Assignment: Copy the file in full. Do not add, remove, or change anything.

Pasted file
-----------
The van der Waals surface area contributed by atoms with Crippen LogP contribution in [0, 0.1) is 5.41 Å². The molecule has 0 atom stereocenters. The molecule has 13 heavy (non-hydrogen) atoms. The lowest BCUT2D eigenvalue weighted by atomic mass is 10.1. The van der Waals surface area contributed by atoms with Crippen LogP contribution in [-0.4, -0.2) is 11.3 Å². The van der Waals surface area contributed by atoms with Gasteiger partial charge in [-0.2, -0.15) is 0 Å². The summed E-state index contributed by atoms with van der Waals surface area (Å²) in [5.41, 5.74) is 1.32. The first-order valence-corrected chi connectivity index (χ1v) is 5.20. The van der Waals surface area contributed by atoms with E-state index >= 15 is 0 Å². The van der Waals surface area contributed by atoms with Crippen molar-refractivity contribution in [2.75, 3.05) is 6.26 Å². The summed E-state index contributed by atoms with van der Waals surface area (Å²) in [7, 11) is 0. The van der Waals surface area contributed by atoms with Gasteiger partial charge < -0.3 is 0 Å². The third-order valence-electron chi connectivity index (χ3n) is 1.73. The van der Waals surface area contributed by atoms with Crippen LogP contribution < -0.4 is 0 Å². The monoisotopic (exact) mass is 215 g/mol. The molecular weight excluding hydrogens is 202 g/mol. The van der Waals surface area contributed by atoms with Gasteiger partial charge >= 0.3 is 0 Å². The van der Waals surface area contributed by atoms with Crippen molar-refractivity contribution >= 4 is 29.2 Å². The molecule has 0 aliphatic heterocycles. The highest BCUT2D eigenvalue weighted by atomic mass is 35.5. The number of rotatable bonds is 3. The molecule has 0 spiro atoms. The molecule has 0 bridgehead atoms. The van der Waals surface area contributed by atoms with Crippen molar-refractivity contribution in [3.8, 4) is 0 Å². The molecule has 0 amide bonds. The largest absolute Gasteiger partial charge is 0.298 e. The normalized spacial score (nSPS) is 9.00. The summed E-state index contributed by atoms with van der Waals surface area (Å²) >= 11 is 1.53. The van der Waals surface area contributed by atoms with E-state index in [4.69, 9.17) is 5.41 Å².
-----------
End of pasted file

The van der Waals surface area contributed by atoms with Crippen LogP contribution in [0, 0.1) is 5.41 Å². The molecule has 0 atom stereocenters. The molecule has 13 heavy (non-hydrogen) atoms. The lowest BCUT2D eigenvalue weighted by atomic mass is 10.1. The van der Waals surface area contributed by atoms with Crippen LogP contribution in [-0.4, -0.2) is 11.3 Å². The van der Waals surface area contributed by atoms with Gasteiger partial charge in [-0.2, -0.15) is 0 Å². The summed E-state index contributed by atoms with van der Waals surface area (Å²) in [5.41, 5.74) is 1.32. The first-order valence-corrected chi connectivity index (χ1v) is 5.20. The van der Waals surface area contributed by atoms with E-state index >= 15 is 0 Å². The van der Waals surface area contributed by atoms with Crippen molar-refractivity contribution in [2.75, 3.05) is 6.26 Å². The summed E-state index contributed by atoms with van der Waals surface area (Å²) in [7, 11) is 0. The van der Waals surface area contributed by atoms with Gasteiger partial charge < -0.3 is 0 Å². The third-order valence-electron chi connectivity index (χ3n) is 1.73. The van der Waals surface area contributed by atoms with Crippen LogP contribution < -0.4 is 0 Å². The monoisotopic (exact) mass is 215 g/mol. The molecular weight excluding hydrogens is 202 g/mol. The van der Waals surface area contributed by atoms with Gasteiger partial charge >= 0.3 is 0 Å². The van der Waals surface area contributed by atoms with Crippen molar-refractivity contribution >= 4 is 29.2 Å². The molecule has 0 aliphatic heterocycles. The highest BCUT2D eigenvalue weighted by atomic mass is 35.5. The number of rotatable bonds is 3. The molecule has 0 spiro atoms. The molecule has 0 bridgehead atoms. The van der Waals surface area contributed by atoms with Crippen molar-refractivity contribution in [3.8, 4) is 0 Å². The molecule has 0 amide bonds. The largest absolute Gasteiger partial charge is 0.298 e. The normalized spacial score (nSPS) is 9.00. The summed E-state index contributed by atoms with van der Waals surface area (Å²) >= 11 is 1.53. The van der Waals surface area contributed by atoms with E-state index in [4.69, 9.17) is 5.41 Å².